A look at how local communities and the state use tax incentives to attract business and grow jobs with economic development expert Ioanna Morfessis, president and chief strategist of IO.INC; Economist Elliott D. Pollack; Bob Robb, columnist, Arizona Republic; and Steve Voeller, president of the Arizona Free Enterprise Club.
Ted Simons: Tonight we take a look at the use of tax incentives for economic development. Critics call them corporate welfare. But others say they're necessary if Arizona expects to compete for high-quality jobs. That's the case in the west valley where, as David Majure reports, leaders have applied for a foreign trade zone.
Package: This is a busy place. About 2500 40-foot shipping containers are unloaded here each year. Chances are you're familiar with some of the products that pass through this 600,000 square foot facility. The building is located in Glendale, Arizona, but to U.S. customs, it's outside the United States. That's because it's in a foreign trade zone, a special designation that allows companies to avoid or defer payment of customs duties on goods they import and get a huge property tax break from the state of Arizona. Harry Paxton is economic development director for the city of Goodyear, which is seeking foreign trade zone status at two locations.
One of the sites is just north the 303. Just east and west side. There's about 235 acres here. This is a prime location and we're fortunate to have this building that was constructed a couple years ago and is available today.
Finding tenants and turning hundreds of acres of farmland into an industrial park could reap big rewards in the form of jobs and tax revenue but without a foreign zone --
You're not in the game. There are companies I've talked to who say, why don't you have a foreign trade zone? Many companies will go through a list of communities that have a foreign trade zone that are prepared. If you're not prepared, many times you don't make the list for consideration.
It's one the perfect things for Westmarc to be involved in.
Jack Lunsford is president and CEO of Westmarc, which is working with Good Year and other west valley cities to get a foreign trade zone west of I-17.
The west valley needs a foreign trade zone from a sheer competitive stand point and from an economic development incentive standpoint so we can compete on the same playing field that others compete on.
Of course, CONAIR gained foreign status anyway. Although located in Glendale its distribution center operates in a subzone of a foreign trade zone administered by Phoenix. Paxton says gaining trade zone status is cumbersome for companies.
What we needed at Goodyear, we needed a foreign trade zone and each community needs to make those decisions and that reduces the time. We didn't want to saddle businesses with the challenge of going through our local government and then going through another local government to get approved. It's time for the foreign trade zone in the west valley. It becomes a catalyst for investment.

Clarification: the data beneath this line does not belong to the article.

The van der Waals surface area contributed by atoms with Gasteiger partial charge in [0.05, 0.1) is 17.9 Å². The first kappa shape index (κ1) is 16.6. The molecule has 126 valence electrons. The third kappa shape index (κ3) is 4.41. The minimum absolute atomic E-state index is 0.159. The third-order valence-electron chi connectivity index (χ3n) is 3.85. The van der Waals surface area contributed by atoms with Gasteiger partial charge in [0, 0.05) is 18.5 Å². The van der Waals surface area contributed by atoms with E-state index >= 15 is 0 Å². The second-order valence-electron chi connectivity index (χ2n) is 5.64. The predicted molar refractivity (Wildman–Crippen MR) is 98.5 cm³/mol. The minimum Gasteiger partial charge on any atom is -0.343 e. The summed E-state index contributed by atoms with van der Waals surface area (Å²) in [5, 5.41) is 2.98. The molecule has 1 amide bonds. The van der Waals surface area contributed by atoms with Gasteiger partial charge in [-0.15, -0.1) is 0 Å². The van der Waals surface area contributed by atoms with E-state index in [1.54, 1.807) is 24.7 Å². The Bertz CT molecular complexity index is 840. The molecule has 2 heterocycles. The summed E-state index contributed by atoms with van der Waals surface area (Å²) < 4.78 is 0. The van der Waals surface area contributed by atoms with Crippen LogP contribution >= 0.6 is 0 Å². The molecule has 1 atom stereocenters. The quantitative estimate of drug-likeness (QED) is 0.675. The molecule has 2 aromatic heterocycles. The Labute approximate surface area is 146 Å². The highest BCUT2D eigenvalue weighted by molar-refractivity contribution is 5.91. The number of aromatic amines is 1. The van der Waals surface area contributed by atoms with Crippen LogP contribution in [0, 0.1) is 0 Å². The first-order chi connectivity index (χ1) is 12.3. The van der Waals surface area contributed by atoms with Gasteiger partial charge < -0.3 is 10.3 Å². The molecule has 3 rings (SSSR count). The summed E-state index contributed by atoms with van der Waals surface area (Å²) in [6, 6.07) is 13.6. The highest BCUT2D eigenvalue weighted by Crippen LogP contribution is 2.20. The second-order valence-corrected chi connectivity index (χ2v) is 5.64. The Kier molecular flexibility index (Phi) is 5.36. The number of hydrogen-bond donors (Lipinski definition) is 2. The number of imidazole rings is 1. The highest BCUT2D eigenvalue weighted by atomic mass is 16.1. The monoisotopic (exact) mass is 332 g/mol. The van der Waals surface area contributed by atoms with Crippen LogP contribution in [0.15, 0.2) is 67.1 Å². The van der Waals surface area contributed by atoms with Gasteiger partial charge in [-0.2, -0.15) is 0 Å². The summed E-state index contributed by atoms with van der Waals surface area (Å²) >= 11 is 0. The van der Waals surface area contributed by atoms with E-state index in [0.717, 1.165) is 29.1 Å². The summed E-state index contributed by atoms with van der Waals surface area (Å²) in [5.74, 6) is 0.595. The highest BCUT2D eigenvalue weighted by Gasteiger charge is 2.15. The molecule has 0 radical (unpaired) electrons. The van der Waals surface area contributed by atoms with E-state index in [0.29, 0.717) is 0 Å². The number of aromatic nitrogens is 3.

The property tax benefits are a big draw. Arizona adds about a 5% assessment ratio about 75% less than other commercial properties--
When you have an area that's a greenfield site, there's little taxes being collected. When you bring enough investment, even though it's assessed at a 5%. You're going to collect a lot more in property taxes on the actual real property taxes and the personal property taxes, the business equipment, even though it's a 5% assessment ratio than you do on agricultural land today.
The critics will consider the fairness of giving tax breaks to some companies and not giving some to others. .
For those who believe that tax incentives are not good and they're a bad word or a bad public policy, I would submit to them that they need to evaluate what's going on in other communities. We know that businesses are locating in other places that don't have Arizona's good weather and climate and so why are they locating there? They're locating there because they're receiving incentives.
Ted Simons: Joining me to talk about the use of tax incentives for economic development is Ioanna Morfessis, president of IO.Inc, an economic development growth strategy firm. Bob Robb, an editorial columnist for "The Arizona Republic." Elliot Pollack, an economist whose company provided the Arizona speaker of the house with recommendations for growing high-quality jobs. And Steve Voeller, president of the Arizona Free Enterprise Club. Good to have you all on "Horizon" this evening. Let's start with you. Those companies, are they there without incentives?
Ioanna Morfessis: The ones they're hoping to attract, some are there with incentives that are located here. Conair was an early GPEC from the early '90s. Our region and state had to work hard to attract them. The economic development toolkit in place will be helpful to improve our competitiveness, because, Ted, we're not competitive in the incentive arena.